(reviewed at the Rhodes Arts Centre, Bishop’s Stortford on 16 March).
If you’re an arts complex with professional actors as well as a thriving stage school attached, then Alan Bennett’s The History Boys is an ideal choice of production. As well as the adult staff members at the fictional boys’ school in the 1960s, there are the students – as mixed a bunch as you’re likely to encounter then, now or in the 1950s on which Bennett drew from his personal experiences.
Some of us were lucky enough to be taught by charismatic as well as dedicated teachers – I know that I was, though not by anyone quite as maverick as Hector. Matthew Ward makes him into less cuddly than some other actors’ characterisations; it’s as though he is deliberately courting disaster from our first glimpse of him, motorbike-revving as though he had just materialised from another planet.
Sue Last balances this with her straight-forwrd Mrs Lintott, a no-nonsense type who teaches efficiently but without ever stirring her students’ imaginations. Then there’s Jeremy Small’s Headmaster with his sights set on Oxbridge places. It’s a portrait of a man who lacks true authority.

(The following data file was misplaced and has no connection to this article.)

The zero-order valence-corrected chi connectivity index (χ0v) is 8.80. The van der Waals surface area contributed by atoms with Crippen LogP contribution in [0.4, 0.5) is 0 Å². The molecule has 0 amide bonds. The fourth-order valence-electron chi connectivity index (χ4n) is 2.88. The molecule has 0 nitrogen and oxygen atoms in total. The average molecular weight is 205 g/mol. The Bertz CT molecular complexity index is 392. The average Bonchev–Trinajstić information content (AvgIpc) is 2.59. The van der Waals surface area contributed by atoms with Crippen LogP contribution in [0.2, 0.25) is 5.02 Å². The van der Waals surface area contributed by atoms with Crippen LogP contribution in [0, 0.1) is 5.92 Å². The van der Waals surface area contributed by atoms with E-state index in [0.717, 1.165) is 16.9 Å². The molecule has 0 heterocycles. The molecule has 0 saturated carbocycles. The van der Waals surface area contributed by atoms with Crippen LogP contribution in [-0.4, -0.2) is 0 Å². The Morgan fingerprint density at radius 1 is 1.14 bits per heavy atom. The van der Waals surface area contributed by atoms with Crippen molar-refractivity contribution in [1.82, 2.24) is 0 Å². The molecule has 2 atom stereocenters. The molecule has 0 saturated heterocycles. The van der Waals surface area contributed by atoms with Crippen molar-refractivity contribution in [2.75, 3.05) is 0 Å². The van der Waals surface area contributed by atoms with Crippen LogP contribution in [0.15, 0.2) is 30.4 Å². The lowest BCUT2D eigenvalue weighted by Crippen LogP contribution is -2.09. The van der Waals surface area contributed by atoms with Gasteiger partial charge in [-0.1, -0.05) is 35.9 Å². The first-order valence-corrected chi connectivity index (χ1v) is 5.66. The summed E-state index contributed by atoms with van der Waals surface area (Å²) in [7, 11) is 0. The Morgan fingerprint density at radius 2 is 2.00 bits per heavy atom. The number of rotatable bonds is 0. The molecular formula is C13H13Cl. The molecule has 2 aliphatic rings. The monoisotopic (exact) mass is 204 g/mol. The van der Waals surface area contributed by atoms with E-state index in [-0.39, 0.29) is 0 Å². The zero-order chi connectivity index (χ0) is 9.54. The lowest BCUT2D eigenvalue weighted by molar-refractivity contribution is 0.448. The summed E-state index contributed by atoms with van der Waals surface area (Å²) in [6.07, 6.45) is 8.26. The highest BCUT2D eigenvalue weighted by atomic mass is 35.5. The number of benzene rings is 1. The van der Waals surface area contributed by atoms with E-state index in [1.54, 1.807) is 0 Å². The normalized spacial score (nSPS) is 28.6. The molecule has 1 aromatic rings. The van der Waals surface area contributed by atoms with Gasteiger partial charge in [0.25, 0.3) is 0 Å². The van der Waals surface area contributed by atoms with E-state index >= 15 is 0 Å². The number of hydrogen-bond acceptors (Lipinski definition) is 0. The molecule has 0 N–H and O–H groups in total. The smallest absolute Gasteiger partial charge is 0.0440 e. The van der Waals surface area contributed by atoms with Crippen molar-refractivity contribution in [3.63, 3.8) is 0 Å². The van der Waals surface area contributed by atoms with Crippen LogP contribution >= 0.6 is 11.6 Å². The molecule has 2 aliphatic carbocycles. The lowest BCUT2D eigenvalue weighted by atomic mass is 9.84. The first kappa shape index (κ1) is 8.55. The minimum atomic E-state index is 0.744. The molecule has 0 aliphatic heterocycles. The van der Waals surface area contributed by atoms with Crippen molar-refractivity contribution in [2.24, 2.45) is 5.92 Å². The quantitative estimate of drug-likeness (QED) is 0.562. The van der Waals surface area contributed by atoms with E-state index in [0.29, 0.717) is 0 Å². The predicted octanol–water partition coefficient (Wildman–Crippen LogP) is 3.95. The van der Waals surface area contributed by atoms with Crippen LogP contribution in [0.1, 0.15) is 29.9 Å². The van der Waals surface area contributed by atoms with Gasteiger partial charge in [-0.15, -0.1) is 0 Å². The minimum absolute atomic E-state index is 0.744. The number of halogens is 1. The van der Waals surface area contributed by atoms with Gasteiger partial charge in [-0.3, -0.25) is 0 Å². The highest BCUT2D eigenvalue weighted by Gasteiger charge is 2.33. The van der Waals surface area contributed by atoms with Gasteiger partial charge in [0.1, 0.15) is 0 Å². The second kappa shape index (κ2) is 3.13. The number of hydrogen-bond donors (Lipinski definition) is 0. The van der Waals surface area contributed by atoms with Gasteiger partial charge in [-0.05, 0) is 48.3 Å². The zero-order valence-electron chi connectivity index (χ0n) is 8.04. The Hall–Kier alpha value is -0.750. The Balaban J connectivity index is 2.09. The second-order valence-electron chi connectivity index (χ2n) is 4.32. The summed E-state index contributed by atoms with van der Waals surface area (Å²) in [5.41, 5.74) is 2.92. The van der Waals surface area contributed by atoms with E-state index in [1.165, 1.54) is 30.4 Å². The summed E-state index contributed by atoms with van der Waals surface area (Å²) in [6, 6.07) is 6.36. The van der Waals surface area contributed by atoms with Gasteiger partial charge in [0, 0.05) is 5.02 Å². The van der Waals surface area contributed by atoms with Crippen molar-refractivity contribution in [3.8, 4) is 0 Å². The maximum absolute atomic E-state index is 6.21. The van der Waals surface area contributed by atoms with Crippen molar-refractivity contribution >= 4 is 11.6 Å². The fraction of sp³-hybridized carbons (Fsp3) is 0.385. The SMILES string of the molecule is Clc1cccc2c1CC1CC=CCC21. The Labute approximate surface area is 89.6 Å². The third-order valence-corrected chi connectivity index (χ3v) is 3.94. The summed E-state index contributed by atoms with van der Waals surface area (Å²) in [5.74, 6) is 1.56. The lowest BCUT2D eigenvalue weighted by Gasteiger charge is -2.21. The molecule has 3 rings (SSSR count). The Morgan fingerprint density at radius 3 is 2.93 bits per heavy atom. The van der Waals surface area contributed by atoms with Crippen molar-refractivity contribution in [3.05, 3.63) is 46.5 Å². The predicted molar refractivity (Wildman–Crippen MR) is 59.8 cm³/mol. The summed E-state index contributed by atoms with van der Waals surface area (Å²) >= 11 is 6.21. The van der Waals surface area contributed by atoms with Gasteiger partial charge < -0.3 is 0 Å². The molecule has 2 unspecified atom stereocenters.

As Irwin, parachuted in to polish the likely university candidates, Jack Downey offers a well thought-out portrait of a driven half-failure who knows what will work in certain circumstances and eventually manages to apply these lessons to his own career. Downey is flint to Ward’s fire, which is at it should be.
Jeanne Stacey’s production has a set by Douglas Heap which, with its simple foreground of school chairs and tables, keeps the action flowing. Of the boys, Joseph Vaiana’s brash Dakin, Joe Llewely’s Posner slowly coming to terms with his homosexual instincts, Will Edden’s chirpy Timms and Daniel Boulton’s bovine Rudge stand out.
The History Boys runs at the Rhodes Arts Centre, Bishop’s Stortford until 19 March.